Pete Sampras realized early in his tennis career that his opponent wasn’t beating him. Sampras was beating himself. It wasn’t just that he’d played badly, Sampras says now. “I also played without heart, which is a greater sin.” Later in his career, Sampras saw reality with rare objectivity. He lists five truisms as mostly fair and all realistic, starting with "You're only as good as your last win..."
Profiles in Leadership
Jean Henri Dunant arrived in Solferino, Italy, on a business trip in 1859 and found himself in the middle of hell. About 38,000 soldiers lay dead and dying, casualties of a battle to push Austria out of Italy. That moment inspired him to launch the International Red Cross. Another big idea that came from his work: the Geneva Conventions. How did he make it happen?
Ever wonder who was the first woman to appear on the Wheaties cereal box? It was Elinor Smith, the “Flying Flapper.” She made her first solo flight at age 15 and was one of the youngest Americans to earn a pilot’s license. By age 17, Smith was taking passengers on short hops and by age 18 she was running her own sightseeing business. Among the many risks she took was a wild dare from some boys in her high school that has never been repeated.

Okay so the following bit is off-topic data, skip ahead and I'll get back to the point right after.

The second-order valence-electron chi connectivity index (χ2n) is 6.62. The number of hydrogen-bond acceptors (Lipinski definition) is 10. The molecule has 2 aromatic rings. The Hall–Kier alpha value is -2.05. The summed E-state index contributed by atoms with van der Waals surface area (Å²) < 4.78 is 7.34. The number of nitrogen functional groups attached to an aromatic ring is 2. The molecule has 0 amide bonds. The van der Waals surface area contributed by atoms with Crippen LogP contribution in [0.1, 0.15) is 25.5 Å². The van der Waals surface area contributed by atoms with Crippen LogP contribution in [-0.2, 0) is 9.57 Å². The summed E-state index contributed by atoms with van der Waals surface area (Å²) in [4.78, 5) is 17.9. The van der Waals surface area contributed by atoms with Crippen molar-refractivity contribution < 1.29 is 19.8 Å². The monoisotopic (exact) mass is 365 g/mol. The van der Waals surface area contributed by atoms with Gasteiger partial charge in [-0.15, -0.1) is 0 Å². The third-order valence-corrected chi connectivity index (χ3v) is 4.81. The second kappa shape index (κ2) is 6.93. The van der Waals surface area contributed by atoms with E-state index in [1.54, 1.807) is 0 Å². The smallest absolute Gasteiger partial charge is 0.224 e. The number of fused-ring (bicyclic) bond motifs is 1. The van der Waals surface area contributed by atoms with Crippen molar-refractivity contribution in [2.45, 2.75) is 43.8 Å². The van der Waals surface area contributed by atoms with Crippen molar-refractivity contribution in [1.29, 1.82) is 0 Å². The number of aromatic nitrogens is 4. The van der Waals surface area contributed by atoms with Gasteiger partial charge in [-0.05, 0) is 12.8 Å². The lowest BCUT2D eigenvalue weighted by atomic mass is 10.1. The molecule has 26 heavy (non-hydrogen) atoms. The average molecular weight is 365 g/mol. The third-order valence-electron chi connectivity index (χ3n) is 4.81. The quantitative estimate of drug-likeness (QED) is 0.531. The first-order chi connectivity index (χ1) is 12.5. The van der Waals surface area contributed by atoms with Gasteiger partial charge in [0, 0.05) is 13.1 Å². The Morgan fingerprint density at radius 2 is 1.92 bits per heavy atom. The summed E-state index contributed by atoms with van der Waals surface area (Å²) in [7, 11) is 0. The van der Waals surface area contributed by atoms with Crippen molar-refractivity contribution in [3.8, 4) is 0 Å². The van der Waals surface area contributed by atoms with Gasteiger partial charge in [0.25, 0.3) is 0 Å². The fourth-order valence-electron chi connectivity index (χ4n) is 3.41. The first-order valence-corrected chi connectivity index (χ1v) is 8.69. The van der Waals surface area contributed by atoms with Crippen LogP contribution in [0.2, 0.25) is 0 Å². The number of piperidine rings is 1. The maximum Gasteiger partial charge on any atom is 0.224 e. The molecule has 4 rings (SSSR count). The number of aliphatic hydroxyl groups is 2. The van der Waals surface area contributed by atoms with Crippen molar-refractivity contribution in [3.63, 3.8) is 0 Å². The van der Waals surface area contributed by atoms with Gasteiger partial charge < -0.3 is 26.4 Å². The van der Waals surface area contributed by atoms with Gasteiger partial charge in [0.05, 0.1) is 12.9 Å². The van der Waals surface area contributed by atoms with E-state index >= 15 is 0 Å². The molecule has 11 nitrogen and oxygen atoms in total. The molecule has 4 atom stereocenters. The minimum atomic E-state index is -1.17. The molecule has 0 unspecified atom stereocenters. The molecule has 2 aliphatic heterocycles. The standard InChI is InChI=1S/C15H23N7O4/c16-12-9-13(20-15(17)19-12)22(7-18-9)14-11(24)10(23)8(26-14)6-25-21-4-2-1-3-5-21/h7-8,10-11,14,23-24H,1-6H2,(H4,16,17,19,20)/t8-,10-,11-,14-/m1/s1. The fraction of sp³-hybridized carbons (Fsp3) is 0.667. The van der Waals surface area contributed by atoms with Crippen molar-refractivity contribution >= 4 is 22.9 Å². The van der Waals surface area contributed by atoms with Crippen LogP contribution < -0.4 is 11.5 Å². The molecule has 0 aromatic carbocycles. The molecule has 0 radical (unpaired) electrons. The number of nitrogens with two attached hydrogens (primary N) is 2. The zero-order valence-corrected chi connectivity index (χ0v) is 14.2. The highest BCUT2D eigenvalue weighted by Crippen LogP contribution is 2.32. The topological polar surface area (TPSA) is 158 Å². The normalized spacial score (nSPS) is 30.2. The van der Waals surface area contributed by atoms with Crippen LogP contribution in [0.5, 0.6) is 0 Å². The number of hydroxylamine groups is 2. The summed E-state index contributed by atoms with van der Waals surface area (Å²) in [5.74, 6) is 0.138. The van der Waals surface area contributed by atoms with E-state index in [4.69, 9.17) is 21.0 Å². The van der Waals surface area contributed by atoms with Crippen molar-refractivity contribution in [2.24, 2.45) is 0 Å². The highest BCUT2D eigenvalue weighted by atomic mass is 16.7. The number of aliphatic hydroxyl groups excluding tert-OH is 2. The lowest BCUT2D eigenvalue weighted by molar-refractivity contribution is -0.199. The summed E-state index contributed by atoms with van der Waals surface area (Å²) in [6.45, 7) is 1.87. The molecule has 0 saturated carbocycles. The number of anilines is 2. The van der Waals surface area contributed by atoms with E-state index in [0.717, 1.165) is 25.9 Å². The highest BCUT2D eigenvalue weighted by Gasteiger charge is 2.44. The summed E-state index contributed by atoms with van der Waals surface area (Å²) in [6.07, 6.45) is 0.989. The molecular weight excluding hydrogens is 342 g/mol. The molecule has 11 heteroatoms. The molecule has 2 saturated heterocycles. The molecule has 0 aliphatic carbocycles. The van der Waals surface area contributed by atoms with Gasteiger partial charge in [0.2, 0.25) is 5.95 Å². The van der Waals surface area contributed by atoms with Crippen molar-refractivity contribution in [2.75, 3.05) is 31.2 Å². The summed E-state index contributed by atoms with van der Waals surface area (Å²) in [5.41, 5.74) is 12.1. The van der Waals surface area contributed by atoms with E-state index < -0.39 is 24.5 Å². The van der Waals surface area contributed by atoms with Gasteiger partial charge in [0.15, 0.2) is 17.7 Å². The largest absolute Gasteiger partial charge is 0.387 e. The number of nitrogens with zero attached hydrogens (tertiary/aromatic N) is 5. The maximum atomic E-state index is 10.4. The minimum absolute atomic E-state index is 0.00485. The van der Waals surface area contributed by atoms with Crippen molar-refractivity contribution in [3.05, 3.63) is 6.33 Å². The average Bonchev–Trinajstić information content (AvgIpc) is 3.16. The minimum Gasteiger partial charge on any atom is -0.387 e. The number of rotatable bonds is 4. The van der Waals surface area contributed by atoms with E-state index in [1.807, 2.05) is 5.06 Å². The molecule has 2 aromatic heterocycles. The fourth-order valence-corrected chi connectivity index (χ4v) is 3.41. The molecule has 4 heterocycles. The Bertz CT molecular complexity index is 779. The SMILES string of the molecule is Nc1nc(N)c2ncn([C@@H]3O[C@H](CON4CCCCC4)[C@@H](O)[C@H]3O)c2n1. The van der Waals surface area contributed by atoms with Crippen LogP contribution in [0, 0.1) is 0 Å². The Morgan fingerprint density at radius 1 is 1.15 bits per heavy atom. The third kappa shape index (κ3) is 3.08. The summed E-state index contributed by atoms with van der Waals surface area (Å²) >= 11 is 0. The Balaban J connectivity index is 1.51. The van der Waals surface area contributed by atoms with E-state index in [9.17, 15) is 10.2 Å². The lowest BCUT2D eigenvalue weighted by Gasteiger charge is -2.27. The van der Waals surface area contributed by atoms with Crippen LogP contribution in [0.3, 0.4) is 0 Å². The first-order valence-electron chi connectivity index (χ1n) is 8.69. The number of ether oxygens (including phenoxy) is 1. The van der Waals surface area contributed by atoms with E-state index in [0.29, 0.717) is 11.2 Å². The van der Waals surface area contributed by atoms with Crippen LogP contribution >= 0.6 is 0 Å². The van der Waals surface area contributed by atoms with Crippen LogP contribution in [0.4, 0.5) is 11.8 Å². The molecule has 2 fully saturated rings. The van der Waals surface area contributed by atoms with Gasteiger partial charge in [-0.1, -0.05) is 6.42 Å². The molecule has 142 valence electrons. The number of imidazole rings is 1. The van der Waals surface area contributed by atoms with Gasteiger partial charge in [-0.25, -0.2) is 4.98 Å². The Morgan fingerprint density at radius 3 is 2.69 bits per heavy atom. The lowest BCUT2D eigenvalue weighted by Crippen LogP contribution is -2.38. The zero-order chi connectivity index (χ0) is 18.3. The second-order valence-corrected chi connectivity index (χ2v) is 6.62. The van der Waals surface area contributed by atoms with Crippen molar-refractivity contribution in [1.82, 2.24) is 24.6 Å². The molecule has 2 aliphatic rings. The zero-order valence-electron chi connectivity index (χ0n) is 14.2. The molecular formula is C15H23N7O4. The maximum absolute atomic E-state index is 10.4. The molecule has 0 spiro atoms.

You’d be forgiven for expecting Shaun White to become a shill after winning a gold medal in snowboarding at the Olympics and more gold in skateboarding at the Summer X Games. Instead, the “Flying Tomato,” with his wild red hair and southern California style, took control of his image.
Twitter co-founder Jack Dorsey may have found the solution to the interruption-heavy life of a C-suite executive: He themes his days. If he didn’t, he might find it impossible to do his job. Or, rather, jobs.
Donald Keough, former president of Coca-Cola, has 10 commandments to follow if you want to be a “highly successful loser”: 1. Play it safe. It doesn’t take long for things to grind to a halt if you simply reduce risk to zero. 2. Don't budge. Inflexibility is one of the fastest ways to lose both customers and employees. That’s what happened at Coke for years as company leaders came to think of the drink and the green bottle as a single unit.
The world was simpler when Shelly Lazarus went to work for ad agency Ogilvy & Mather in 1971. Decades later, as CEO and chairwoman of the behemoth Ogilvy & Mather Worldwide that employs over 15,000 people in 125 countries, Lazarus continued to keep in mind one simple advertising truth. Even when others told her it did not apply to China.